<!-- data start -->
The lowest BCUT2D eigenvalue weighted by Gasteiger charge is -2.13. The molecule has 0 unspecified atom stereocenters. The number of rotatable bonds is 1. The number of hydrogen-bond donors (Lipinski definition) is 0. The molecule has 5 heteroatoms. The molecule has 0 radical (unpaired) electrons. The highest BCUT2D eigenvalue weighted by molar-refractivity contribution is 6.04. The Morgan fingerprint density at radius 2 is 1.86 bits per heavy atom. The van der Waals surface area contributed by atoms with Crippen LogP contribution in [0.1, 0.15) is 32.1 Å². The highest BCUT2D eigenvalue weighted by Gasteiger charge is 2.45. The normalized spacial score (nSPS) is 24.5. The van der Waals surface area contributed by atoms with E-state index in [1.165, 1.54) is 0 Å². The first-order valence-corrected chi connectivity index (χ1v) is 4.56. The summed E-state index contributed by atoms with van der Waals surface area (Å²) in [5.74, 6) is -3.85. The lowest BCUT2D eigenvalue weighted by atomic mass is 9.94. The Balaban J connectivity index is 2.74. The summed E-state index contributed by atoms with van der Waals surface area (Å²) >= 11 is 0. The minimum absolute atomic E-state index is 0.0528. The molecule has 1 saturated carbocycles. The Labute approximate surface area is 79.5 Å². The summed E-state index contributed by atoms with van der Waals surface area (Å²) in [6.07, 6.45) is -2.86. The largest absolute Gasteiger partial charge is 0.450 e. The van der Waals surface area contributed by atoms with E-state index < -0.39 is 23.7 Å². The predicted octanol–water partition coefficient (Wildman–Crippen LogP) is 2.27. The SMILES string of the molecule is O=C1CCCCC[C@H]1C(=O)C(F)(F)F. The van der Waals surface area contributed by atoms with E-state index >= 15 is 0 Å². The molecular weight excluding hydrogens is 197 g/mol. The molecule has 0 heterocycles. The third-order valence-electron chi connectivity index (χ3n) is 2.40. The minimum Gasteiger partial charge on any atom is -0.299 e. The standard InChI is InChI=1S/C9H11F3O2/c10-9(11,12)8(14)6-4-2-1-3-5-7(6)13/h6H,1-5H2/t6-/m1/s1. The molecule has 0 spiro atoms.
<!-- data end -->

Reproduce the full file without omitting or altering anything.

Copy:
The lowest BCUT2D eigenvalue weighted by Gasteiger charge is -2.13. The molecule has 0 unspecified atom stereocenters. The number of rotatable bonds is 1. The number of hydrogen-bond donors (Lipinski definition) is 0. The molecule has 5 heteroatoms. The molecule has 0 radical (unpaired) electrons. The highest BCUT2D eigenvalue weighted by molar-refractivity contribution is 6.04. The Morgan fingerprint density at radius 2 is 1.86 bits per heavy atom. The van der Waals surface area contributed by atoms with Crippen LogP contribution in [0.1, 0.15) is 32.1 Å². The highest BCUT2D eigenvalue weighted by Gasteiger charge is 2.45. The normalized spacial score (nSPS) is 24.5. The van der Waals surface area contributed by atoms with E-state index in [1.165, 1.54) is 0 Å². The first-order valence-corrected chi connectivity index (χ1v) is 4.56. The summed E-state index contributed by atoms with van der Waals surface area (Å²) in [5.74, 6) is -3.85. The lowest BCUT2D eigenvalue weighted by atomic mass is 9.94. The Balaban J connectivity index is 2.74. The summed E-state index contributed by atoms with van der Waals surface area (Å²) >= 11 is 0. The minimum absolute atomic E-state index is 0.0528. The molecule has 1 saturated carbocycles. The Labute approximate surface area is 79.5 Å². The summed E-state index contributed by atoms with van der Waals surface area (Å²) in [6.07, 6.45) is -2.86. The largest absolute Gasteiger partial charge is 0.450 e. The van der Waals surface area contributed by atoms with E-state index < -0.39 is 23.7 Å². The predicted octanol–water partition coefficient (Wildman–Crippen LogP) is 2.27. The SMILES string of the molecule is O=C1CCCCC[C@H]1C(=O)C(F)(F)F. The van der Waals surface area contributed by atoms with E-state index >= 15 is 0 Å². The molecular weight excluding hydrogens is 197 g/mol. The molecule has 0 heterocycles. The third-order valence-electron chi connectivity index (χ3n) is 2.40. The minimum Gasteiger partial charge on any atom is -0.299 e. The standard InChI is InChI=1S/C9H11F3O2/c10-9(11,12)8(14)6-4-2-1-3-5-7(6)13/h6H,1-5H2/t6-/m1/s1. The molecule has 0 spiro atoms.